Well, Killer Queen I wrote in one night. I'm not being conceited or anything, but it just fell into place. Certain songs do. Now, March Of The Black Queen, that took ages. I had to give it everything, to be self-indulgent or whatever. But with Killer Queen, I scribbled down the words in the dark one Saturday night and the next morning I got them all together and I worked all day Sunday and that was it. I'd got it. It gelled. It was great. Certain things just come together, but other things you have to work for. The whole band is very particular. We don't go in for half measures and I'm very hard with myself. There're no compromises. If I thought a song wasn't quite right, I'd discard it. I'm very intricate and delicate. You can see that in my paintings. I love painters like Richard Dadd, Mucha and Dali, and I love Arthur Rackham.

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  • With all the energy you're putting into touring, are you finding the time to write?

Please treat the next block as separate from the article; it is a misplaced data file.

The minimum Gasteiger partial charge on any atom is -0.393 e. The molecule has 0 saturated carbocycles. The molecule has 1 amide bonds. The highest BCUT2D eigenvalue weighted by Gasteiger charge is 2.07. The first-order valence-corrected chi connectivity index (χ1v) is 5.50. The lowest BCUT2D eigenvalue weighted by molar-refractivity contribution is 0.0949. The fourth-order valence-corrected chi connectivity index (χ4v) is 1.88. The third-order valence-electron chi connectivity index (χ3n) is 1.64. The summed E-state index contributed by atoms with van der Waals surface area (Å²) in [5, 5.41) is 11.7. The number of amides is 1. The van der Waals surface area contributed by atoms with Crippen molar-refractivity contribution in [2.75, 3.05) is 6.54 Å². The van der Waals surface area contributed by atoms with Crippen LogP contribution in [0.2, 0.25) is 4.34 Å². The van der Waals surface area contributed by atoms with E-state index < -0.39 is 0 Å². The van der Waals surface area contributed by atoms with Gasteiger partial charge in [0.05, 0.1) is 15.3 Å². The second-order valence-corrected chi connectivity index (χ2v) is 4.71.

Well, I don't ever really sit down at the piano and say, 'Right, I've got to write a song now.' I feel a few things and I have ideas. It's very hard to explain but there are always various ideas going through my head. Killer Queen was one song which was really out of the format that I usually write in. Usually the music comes first, but the words came to me, and the sophisticated style that I wanted to put across in the song, came first. No, I'd never really met a woman like that. A lot of my songs are fantasy. I can dream up all kinds of things. That's the kind of world I live in. It's very sort of flamboyant, and that's the kind of way I write. I love it.

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  • Does the spectre of your success loom before you and keep you awake at night?

    Quite often I have quite vicious nightmares – like the other night just before the Rainbow concert. We were sleeping in the Holiday Inn and I dreamed I went out on to the hotel balcony and the whole thing fell and I was a heap on the pavement. Really I was petrified when I woke up in the morning. And Roger has this nightmare where he's drinking a bottle of Coke and the bottle smashes and he has broken glass all the way down his system. Ridiculous sort of things like that are caused by the tension which builds up.

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  • Were you always a bit of a performer?